When you include the American Institute for Cancer Research in your estate plans, you make a major difference in the fight against cancer.

Corporate Champions who partner with the American Institute for Cancer Research stand at the forefront of the fight against cancer

The Continuous Update Project (CUP) is an ongoing program that analyzes global research on how diet, nutrition and physical activity affect cancer risk and survival.

A major milestone in cancer research, the Third Expert Report analyzes and synthesizes the evidence gathered in CUP reports and serves as a vital resource for anyone interested in preventing cancer.

AICR has pushed research to new heights, and has helped thousands of communities better understand the intersection of lifestyle, nutrition, and cancer.

Read real-life accounts of how AICR is changing lives through cancer prevention and survivorship.

We bring a detailed policy framework to our advocacy efforts, and provide lawmakers with the scientific evidence they need to achieve our objectives.

AICR champions research that increases understanding of the relationship between nutrition, lifestyle, and cancer.

AICR’s resources can help you navigate questions about nutrition and lifestyle, and empower you to advocate for your health.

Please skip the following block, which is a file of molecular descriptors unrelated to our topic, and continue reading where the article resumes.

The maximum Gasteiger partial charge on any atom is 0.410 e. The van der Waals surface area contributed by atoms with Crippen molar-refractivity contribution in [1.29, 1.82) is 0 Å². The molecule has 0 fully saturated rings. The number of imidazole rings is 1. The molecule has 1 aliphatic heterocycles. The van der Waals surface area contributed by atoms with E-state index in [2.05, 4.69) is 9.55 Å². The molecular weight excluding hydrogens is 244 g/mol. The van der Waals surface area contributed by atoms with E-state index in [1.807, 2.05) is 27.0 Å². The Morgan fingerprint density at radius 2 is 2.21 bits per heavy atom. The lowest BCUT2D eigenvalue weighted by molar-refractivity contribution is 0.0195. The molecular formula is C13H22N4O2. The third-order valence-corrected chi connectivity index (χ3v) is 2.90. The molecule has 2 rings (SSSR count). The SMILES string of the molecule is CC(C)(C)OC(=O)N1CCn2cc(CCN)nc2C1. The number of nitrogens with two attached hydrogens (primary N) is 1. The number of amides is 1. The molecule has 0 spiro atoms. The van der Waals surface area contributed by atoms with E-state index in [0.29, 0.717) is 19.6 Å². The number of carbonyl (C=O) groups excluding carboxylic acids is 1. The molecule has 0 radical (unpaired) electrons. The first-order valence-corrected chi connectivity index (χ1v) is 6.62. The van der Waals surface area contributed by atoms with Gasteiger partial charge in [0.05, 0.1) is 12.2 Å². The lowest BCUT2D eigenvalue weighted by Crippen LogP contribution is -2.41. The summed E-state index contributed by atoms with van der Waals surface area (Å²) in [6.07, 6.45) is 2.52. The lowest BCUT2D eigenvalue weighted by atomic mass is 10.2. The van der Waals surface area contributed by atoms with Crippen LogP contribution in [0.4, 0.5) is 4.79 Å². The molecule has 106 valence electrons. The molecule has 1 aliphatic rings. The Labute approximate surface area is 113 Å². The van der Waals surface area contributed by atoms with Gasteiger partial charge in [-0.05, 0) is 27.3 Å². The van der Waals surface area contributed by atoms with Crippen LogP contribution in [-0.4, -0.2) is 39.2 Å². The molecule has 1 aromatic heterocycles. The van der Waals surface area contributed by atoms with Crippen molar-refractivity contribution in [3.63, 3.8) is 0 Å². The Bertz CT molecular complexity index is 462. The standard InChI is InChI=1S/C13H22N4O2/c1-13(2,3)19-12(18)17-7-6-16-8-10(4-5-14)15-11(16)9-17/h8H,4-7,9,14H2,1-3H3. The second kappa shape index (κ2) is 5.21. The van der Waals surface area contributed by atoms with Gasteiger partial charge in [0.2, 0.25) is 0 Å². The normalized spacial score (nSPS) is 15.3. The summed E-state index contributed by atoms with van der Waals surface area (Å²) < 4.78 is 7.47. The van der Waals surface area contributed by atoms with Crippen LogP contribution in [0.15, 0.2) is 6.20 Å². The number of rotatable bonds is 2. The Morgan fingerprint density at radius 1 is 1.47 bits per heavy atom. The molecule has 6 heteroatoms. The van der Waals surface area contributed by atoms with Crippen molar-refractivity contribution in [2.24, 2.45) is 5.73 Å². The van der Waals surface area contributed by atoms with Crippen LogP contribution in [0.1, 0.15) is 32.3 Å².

AICR is committed to putting what we know about cancer prevention into action. To help you live healthier, we’ve taken the latest research and made 10 Cancer Prevention Recommendations.

October 27, 2011 | 2 minute read

Perfect Pumpkin Cake

Delight your family and friends with this week’s Health-e-Recipe for Pumpkin Bundt Cake. This moist, delicious dessert is only 170 calories and 2.5 grams of total fat per serving – lower than the average slice of pumpkin pie that averages 320 calories and 14 grams of fat per slice.

Pumpkin purée is loaded with beta-carotene – a cancer-fighting phytochemical and antioxidant. You can find cans of pumpkin purée in the baking section of most grocery stores. Beyond baked goods, puréed pumpkin can be blended with reduced-sodium, low-fat broth for a pumpkin soup or with sautéed onions in a filling for pasta shells or tortillas. You can even stir a spoonful or two into low-fat vanilla yogurt for a healthy breakfast or dessert.

Spices like cinnamon, ginger, cloves and nutmeg make pumpkin a delicious treat while they add their own phytochemical benefits. And, for this recipe, low-fat buttermilk is called for, but you can simply put a tablespoon of lemon juice or white vinegar in a 1-cup measuring cup and fill it up with regular low-fat milk instead.

FYI, bundt cake pans are ring-shaped and date back to a favorite European type of cake. Some pans are molded with attractive designs that give the cake a festive look when it is turned out onto a plate and dusted with powdered sugar.

For more delicious recipes that fit a cancer-preventive diet, visit the AICR Test Kitchen. Click here to subscribe to our weekly Health-e-Recipes.

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